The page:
One of the promising areas to understand how computers cognize is biosemiotics, a field that draws on C. S. Peirce’s semiotics to argue that all living organisms generate and understand meanings appropriate to their contexts, even plants and unicellular organisms.  Although these approaches by such theorists as Jesper Hoffmeyer, Wendy Wheeler, and Terrence Deacon have considerable explanatory power, they share a common blind spot in arguing that such signifying capabilities apply only to living organisms, not computers.  However, many of their objections to networked and programmed machines creating, disseminating and understanding meanings become moot if the relevant unit is considered to be human plus computer rather than either alone.  The human species, this paper will argue, is in the midst of entering into a deep symbiosis with computational media. Still incomplete, this symbiosis is akin to endosymbiosis, where previously independently living organisms unite into a single entity, as happened for example with the absorption of mitochondria by eukaryotic cells.  The paper will conclude by exploring the implications of this symbiosis-in-progress.

Scholars Select

scholars-select

There is a short article in today’s Stanford News about the Scholars Select exhibition that’s on right now until until April 14 at Green Library. The centerpiece of the article is this set of pictures by University Photographer Linda A. Cicero, who shot a selection of scholars and their objects. Each image links to the short statement that the faculty member prepared about their object. Take a look!

Super Star Trek — Scholars Select Exhibit at Stanford’s Green Library

scholarsselect_poster_square_notiny_1200

For the Scholars Select Exhibit at Stanford’s Green Library — in commemoration of the library’s 100th anniversary — I was asked to choose an object from Special Collections and write something about its significance for my work. I chose a letter to Bob Leedom contained in the September 1974 issue of the People’s Computer Company newsletter, published around the corner in Menlo Park:

pcc-cover-sm

The letter discusses Super Star Trek, a game I have written about in “Digital Seriality: On the Serial Aesthetics and Practice of Digital Games” (co-authored with Andreas Sudmann). Here, in much more condensed form, is what I wrote about it for the exhibition:

denson-statement

And here’s the letter itself:

bob-leedom-letter

You can find the full issue of the People’s Computer Company online, through the Stanford Libraries website: here.

Check out the full exhibition, which will be on display January 24 – April 19, 2019. More info here.

Skin in the Game: Greymarket Gambling in the Virtual Economies of Counter-Strike — Stephanie Boluk and Patrick LeMieux at Digital Aesthetics Workshop

boluk-lemieux-skin-in-the-game

Next Monday (January 14, 2018), we will be joined at the Digital Aesthetics Workshop by Stephanie Boluk & Patrick LeMieux. They are coming to us from UC-Davis, where Stephanie is Associate Professor of English and of Cinema and Digital Media, and where Patrick is Assistant Professor of Cinema and Digital Media. Boluk & LeMieux are scholars, critics, and artists who work largely around videogames and digital art. Their book Metagaming (Minnesota, 2017) wrenches open the ‘texts’ of videogames to consider them as tools, materials, platforms, and stages for all sorts of new social practices – it is easily one of the best works in game studies yet published. They have also co-created several critical games of their own that you can easily run on your laptop.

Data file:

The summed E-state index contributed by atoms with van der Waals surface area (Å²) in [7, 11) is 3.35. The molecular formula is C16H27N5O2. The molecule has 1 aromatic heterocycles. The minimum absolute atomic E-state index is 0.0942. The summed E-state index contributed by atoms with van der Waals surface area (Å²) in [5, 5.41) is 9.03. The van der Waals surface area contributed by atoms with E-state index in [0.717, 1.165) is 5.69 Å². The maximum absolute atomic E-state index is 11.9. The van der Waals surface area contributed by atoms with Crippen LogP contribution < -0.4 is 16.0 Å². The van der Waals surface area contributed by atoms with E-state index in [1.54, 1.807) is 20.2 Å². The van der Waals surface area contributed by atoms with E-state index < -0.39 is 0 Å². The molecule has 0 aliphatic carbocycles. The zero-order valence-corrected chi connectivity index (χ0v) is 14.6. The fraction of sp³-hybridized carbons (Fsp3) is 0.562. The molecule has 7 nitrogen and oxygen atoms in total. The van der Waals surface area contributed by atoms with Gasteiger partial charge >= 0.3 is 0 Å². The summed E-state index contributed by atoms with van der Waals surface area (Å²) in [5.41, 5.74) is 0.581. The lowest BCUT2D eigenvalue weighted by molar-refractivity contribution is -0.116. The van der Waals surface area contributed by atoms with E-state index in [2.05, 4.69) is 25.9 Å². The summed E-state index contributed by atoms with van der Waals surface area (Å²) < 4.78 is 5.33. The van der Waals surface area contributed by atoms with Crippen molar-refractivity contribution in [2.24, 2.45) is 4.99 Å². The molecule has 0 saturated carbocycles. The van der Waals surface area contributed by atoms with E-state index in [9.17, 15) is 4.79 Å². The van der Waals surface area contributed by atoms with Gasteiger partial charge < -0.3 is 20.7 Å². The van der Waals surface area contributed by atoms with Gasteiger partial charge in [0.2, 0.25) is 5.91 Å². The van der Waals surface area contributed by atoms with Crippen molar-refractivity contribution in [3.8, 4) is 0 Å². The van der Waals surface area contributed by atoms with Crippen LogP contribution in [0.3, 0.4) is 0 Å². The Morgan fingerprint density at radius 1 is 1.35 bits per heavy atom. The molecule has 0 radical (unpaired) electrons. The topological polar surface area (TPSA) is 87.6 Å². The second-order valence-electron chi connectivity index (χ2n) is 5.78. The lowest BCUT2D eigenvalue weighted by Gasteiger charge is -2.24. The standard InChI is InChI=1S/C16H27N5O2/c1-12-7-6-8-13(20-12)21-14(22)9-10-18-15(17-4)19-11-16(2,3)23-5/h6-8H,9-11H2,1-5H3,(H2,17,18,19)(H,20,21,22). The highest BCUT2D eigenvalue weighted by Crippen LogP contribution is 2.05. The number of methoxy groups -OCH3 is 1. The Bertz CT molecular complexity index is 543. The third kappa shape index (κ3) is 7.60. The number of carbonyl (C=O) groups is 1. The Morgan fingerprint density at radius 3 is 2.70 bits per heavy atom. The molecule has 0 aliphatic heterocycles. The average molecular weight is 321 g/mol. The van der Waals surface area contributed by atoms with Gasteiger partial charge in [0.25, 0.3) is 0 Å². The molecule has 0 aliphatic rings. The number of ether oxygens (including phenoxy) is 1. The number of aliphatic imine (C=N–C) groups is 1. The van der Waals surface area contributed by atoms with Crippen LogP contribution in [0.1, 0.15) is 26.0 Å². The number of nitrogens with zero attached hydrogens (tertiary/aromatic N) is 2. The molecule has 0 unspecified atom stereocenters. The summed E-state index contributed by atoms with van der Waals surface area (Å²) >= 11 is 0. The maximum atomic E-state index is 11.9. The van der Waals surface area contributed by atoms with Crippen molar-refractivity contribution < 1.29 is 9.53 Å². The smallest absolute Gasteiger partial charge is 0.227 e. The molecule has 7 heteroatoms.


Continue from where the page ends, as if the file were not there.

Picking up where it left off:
On Monday, they will be sharing in-progress material from their next book project, Money Games. Join us on Monday, January 14, 2018 (5-7pm in the Roble Arts Gym Lounge), and RSVP if you can! There will not be pre-circulated reading, though their games are recommended.

Here is the blurb for the event:

In 1987, a pyramid scheme called the “Plane Game” funneled hundreds of thousands of dollars from the pockets of “passengers,” landing at least six of the game’s “pilots” in jail. In 2018, more ubiquitous moneygames are played with smaller stakes across far wider fields. From the Valve Corporation’s Flatland to grey market gambling with Counter-Strike gun skins, this talk will move from from the Steam Workshop to the Steam Marketplace to series of third-party websites that explore the way in which money operates as a game mechanics and how game mechanics have come to operate as money. Although strict distinctions are made between gambling and gaming in both US law as well as 20th century philosophies of games and play, these terms’ etymological roots are tightly wound. In a post-2008 age of precarity, the wage has once again become a wager. In 2012, Alex Galloway proclaimed “we are all goldfarmers,” but gun skins and skin gambling represent an even more complex and complete financialization in that players have moved from one mode in which labour time is exchanged for a clear wage (even if it’s grinding in World of Warcraft) to one in which labour time itself becomes a wager. Ultimately skins are not simply texture files that wrap around the polygonal geometry of virtual weapons. Instead, they are objects of affinity and status, digital cash and casino chips, and a gun skins’ procedurally generated pattern, determined by a 9-digit floating point number selected upon unboxing, is more cryptocurrency than art asset. In this talk we follow the money, the skin, the flow, and the flight of new “plane games” as metagames become moneygames.